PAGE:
September 09, 2016

Stop Denying Women Their Proper Pay Raises

office politics pay increase for women preen

When Patricia Arquette talked about how actresses aren’t getting the same checks their male counterparts were getting in the Oscars, it wasn’t the first time a women talked about a pay increase. In fact, a new study shows that women have long been asking for a hike up in their pay at work but just don’t get it the same way men do.

Cass Business School in London, the University of Warwick in the U.K., and the University of Wisconsin studied around 840 offices in Australia, which employs a system for tracking requests for salary adjustment, and debunked the notion that women aren’t aggressive when it comes to asking for a bigger check. The study entitled “Do Women Ask” concludes that “…women ask but don’t get. Such a finding is potentially consistent with the existence of discrimination in the labor market.”

The study also says that women are most likely to say they’re in a job where the pay can be easily increased. Note: most are the same jobs and companies that employ men who don’t have a problem getting the raise they ask for.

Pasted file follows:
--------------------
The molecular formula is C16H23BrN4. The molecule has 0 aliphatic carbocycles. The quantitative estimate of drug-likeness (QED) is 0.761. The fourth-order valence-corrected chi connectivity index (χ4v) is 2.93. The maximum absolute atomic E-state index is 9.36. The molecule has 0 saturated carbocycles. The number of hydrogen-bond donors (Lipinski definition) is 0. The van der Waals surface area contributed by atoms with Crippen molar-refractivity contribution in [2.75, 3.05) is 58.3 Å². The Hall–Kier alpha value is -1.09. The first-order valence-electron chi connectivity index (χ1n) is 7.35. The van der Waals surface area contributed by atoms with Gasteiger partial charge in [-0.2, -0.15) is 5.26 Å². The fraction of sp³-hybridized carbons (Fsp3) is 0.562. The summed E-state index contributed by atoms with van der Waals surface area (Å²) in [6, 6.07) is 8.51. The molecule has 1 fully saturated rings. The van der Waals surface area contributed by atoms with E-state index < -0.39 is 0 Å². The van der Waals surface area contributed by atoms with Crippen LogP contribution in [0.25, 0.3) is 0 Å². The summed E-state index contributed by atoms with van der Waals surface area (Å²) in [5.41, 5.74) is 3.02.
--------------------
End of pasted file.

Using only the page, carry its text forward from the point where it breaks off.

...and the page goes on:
Despite this, the study also says that the pay gaps between men and women are decreasing. Younger women are more active when asking for increases as opposed to older female employees. If this cycle continues, there’s still hope that women will be able to bring home the same bacon a man does.

Still, we find it a little frustrating that women are often portrayed as meek individuals who can’t even ask for the right compensation. Apart of the underlying stereotype, it was convieniently used to blame women for not being able to do as much as men are able to. Even at the same jobs and companies, the playing field is not levelled for men and women. We start off from a disadvatageous point already and get blamed for not excelling as much as men? Please, it’s already the 21st century.  What do you think? How can we further the discussion in our own local setting? Let us know in the comment section below.


Photo courtesy of Pixabay

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Filed Under:

australia, Cass Business School in London, culture, equaity, feminism, fortune, men, Oscars, Patricia Arquette, pay, pay grade, pay increase, Preen,, Salary, salary increase, study, the University of Warwick in the U.K., University of Wisconsin, women, work

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